SSL man in the middle attacks require the most complex setup for Ettercap. Several things need to be in place, otherwise all SSL requests by the target will time out. This is generally related to a misconfiguration on the machine running Ettercap with iptables or having a firewall turned on. The default kernel in some distributions do not forward packets by default; it's possible you might need to recompile your kernel with IP forwarding enabled.

Fighting back

Now that you've seen what a rogue system on your network can do using ARP spoofing, the next step is learning how to stop it, or at least mitigate the risk somewhat.

One of the most difficult aspects of defending against this type of attack is simply finding out that an attack is occurring. On the vast majority of networks no monitoring takes place at the data link layer where ARP resides (layer 2 in the OSI model), meaning a rogue machine could work indefinitely without being detected, silently gathering data for nefarious purposes.

Arpwatch is a package that keeps a database of MAC to IP address pairings and feeds this information to syslog; keeping a record like this is a very crucial step in determining how long an ARP spoofing attack has been going on and from what machine. Arpwatch is pretty simple to use and uses very little resources, so I recommend using it on just about any machine. If you're worried about the resulting log size, you can always forward the logs to a central syslog server; syslong-ng allows for quite a bit of flexibility in parsing and storing these logs. Combine this with the free Splunk server product and a robust, effective monitoring solution is born.

Using IPSec Authentication can provide some level of security as well against man in the middle attacks, in effect turning an ARP spoofing attack into a denial of service attack. Personally, my preference is to have a denial of service rather than allow sensitive data to be compromised, but it's an imperfect solution for other reasons, most of which are inherent to running IPSec Authentication to begin with - such as administration and proper support for legacy devices.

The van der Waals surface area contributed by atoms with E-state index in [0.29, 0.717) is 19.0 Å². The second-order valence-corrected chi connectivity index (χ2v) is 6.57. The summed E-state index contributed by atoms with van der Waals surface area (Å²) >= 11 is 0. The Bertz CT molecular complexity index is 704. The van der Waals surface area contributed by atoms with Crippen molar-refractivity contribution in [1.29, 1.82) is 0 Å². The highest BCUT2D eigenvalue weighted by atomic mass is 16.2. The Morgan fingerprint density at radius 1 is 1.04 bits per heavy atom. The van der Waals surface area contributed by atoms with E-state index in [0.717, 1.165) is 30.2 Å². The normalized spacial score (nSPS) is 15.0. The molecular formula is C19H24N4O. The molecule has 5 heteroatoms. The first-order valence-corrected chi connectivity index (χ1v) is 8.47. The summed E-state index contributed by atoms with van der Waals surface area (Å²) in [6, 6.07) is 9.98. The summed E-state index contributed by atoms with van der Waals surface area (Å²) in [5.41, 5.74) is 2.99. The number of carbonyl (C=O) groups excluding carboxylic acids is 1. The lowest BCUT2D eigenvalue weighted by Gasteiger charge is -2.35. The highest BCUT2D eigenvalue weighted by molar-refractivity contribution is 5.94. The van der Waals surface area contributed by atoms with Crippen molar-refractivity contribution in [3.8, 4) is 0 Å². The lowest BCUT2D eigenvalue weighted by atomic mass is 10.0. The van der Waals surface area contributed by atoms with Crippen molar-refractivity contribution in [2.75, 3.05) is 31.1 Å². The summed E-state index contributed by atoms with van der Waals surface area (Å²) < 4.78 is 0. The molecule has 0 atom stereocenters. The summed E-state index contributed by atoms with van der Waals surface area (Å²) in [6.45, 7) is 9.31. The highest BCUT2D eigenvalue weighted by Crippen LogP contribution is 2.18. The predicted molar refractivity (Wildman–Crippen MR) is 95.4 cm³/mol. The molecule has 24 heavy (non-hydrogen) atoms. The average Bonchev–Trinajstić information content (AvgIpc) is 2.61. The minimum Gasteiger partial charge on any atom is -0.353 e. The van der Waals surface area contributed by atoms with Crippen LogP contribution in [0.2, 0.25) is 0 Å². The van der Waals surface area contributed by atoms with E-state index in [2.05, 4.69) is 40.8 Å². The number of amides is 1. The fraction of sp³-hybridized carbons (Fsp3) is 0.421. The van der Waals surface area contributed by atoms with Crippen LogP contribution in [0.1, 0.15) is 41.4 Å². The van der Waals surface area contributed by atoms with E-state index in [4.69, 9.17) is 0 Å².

Dividing your broadcast domains in your network up can limit the effectiveness of an ARP based attack. Traffic for a machine not on the same broadcast domain as the attacker cannot be redirected due to the nature of ARP; it's a broadcast protocol. Dividing your important servers into a separate network can provide a layer of security against this type of attack and follows good industry design standards.

One additional method of defending against this attack is to hardcode each IP address to each MAC address on vulnerable systems. Naturally, this has a high level of administrative overhead and can be cumbersome and fraught with problems in some situations. Implementing a solution such as this is only practical for a limited number of servers and devices in most cases, but is probably one of the more effective methods of actually stopping ARP spoofing attacks. 

In the end, ARP spoofing attacks are tricky to detect (mostly due to the fact that ARP normally works so well), but their effectiveness is limited to individual networks. Monitoring what's going on at layer 2 is crucial to detecting these types of attacks and is the best chance of stopping an attacker before they can cause damage.

Did I miss something? Let know what you think. 

Last Updated ( Feb 20, 2007 at 01:25 PM )